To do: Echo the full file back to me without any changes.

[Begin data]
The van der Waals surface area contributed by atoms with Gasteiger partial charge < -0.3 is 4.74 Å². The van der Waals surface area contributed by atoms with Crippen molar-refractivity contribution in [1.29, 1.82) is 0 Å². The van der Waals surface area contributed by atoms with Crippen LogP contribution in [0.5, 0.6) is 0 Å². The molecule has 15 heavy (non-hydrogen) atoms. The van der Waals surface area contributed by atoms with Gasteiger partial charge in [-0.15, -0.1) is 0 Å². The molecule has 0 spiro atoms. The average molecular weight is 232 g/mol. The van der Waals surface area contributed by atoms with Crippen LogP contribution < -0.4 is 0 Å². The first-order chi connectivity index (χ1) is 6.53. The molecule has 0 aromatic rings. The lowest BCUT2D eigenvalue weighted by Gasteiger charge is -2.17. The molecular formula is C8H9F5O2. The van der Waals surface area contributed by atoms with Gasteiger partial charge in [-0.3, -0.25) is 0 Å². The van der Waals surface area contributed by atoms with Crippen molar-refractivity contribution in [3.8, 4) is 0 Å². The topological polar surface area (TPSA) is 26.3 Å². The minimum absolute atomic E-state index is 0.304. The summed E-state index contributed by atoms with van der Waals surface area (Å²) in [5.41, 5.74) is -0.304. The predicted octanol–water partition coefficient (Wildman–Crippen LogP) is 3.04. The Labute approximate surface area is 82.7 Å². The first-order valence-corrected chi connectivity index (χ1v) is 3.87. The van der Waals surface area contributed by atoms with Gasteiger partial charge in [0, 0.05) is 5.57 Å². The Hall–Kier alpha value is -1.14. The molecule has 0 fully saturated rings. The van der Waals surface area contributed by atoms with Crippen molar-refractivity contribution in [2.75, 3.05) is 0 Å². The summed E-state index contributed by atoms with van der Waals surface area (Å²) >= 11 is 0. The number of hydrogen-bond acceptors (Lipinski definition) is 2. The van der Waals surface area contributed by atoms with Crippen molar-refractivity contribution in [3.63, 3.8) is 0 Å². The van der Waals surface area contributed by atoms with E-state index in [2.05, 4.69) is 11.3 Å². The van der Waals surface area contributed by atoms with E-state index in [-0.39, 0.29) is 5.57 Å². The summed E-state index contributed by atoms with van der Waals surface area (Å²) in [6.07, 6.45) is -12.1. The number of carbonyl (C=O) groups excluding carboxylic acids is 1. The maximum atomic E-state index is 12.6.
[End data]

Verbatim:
The van der Waals surface area contributed by atoms with Gasteiger partial charge < -0.3 is 4.74 Å². The van der Waals surface area contributed by atoms with Crippen molar-refractivity contribution in [1.29, 1.82) is 0 Å². The van der Waals surface area contributed by atoms with Crippen LogP contribution in [0.5, 0.6) is 0 Å². The molecule has 15 heavy (non-hydrogen) atoms. The van der Waals surface area contributed by atoms with Gasteiger partial charge in [-0.15, -0.1) is 0 Å². The molecule has 0 spiro atoms. The average molecular weight is 232 g/mol. The van der Waals surface area contributed by atoms with Crippen LogP contribution < -0.4 is 0 Å². The first-order chi connectivity index (χ1) is 6.53. The molecule has 0 aromatic rings. The lowest BCUT2D eigenvalue weighted by Gasteiger charge is -2.17. The molecular formula is C8H9F5O2. The van der Waals surface area contributed by atoms with Gasteiger partial charge in [-0.3, -0.25) is 0 Å². The van der Waals surface area contributed by atoms with Crippen molar-refractivity contribution in [3.8, 4) is 0 Å². The topological polar surface area (TPSA) is 26.3 Å². The minimum absolute atomic E-state index is 0.304. The summed E-state index contributed by atoms with van der Waals surface area (Å²) in [5.41, 5.74) is -0.304. The predicted octanol–water partition coefficient (Wildman–Crippen LogP) is 3.04. The Labute approximate surface area is 82.7 Å². The first-order valence-corrected chi connectivity index (χ1v) is 3.87. The van der Waals surface area contributed by atoms with Gasteiger partial charge in [0, 0.05) is 5.57 Å². The Hall–Kier alpha value is -1.14. The molecule has 0 fully saturated rings. The van der Waals surface area contributed by atoms with Crippen molar-refractivity contribution in [2.75, 3.05) is 0 Å². The summed E-state index contributed by atoms with van der Waals surface area (Å²) >= 11 is 0. The number of hydrogen-bond acceptors (Lipinski definition) is 2. The van der Waals surface area contributed by atoms with Crippen molar-refractivity contribution in [3.63, 3.8) is 0 Å². The van der Waals surface area contributed by atoms with E-state index in [2.05, 4.69) is 11.3 Å². The van der Waals surface area contributed by atoms with E-state index in [-0.39, 0.29) is 5.57 Å². The summed E-state index contributed by atoms with van der Waals surface area (Å²) in [6.07, 6.45) is -12.1. The number of carbonyl (C=O) groups excluding carboxylic acids is 1. The maximum atomic E-state index is 12.6.